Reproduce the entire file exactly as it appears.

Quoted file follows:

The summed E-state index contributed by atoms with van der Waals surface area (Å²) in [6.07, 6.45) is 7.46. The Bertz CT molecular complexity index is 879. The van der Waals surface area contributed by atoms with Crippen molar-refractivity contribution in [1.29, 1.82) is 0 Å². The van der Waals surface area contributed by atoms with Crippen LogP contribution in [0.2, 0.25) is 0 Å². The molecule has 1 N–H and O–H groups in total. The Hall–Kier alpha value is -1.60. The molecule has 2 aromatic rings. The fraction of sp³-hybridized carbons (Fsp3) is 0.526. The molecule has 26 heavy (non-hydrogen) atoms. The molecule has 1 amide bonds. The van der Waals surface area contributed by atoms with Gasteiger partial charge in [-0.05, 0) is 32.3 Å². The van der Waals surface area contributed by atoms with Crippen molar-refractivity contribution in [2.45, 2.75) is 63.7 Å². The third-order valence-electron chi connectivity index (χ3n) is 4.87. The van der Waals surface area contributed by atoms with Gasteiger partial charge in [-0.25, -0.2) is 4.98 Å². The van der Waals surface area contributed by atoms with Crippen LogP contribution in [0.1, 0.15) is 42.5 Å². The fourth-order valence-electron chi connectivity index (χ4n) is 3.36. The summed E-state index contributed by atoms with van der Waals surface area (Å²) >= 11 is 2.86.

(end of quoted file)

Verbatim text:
The summed E-state index contributed by atoms with van der Waals surface area (Å²) in [6.07, 6.45) is 7.46. The Bertz CT molecular complexity index is 879. The van der Waals surface area contributed by atoms with Crippen molar-refractivity contribution in [1.29, 1.82) is 0 Å². The van der Waals surface area contributed by atoms with Crippen LogP contribution in [0.2, 0.25) is 0 Å². The molecule has 1 N–H and O–H groups in total. The Hall–Kier alpha value is -1.60. The molecule has 2 aromatic rings. The fraction of sp³-hybridized carbons (Fsp3) is 0.526. The molecule has 26 heavy (non-hydrogen) atoms. The molecule has 1 amide bonds. The van der Waals surface area contributed by atoms with Gasteiger partial charge in [-0.05, 0) is 32.3 Å². The van der Waals surface area contributed by atoms with Crippen molar-refractivity contribution in [2.45, 2.75) is 63.7 Å². The third-order valence-electron chi connectivity index (χ3n) is 4.87. The van der Waals surface area contributed by atoms with Gasteiger partial charge in [-0.25, -0.2) is 4.98 Å². The van der Waals surface area contributed by atoms with Crippen LogP contribution in [0.1, 0.15) is 42.5 Å². The fourth-order valence-electron chi connectivity index (χ4n) is 3.36. The summed E-state index contributed by atoms with van der Waals surface area (Å²) >= 11 is 2.86.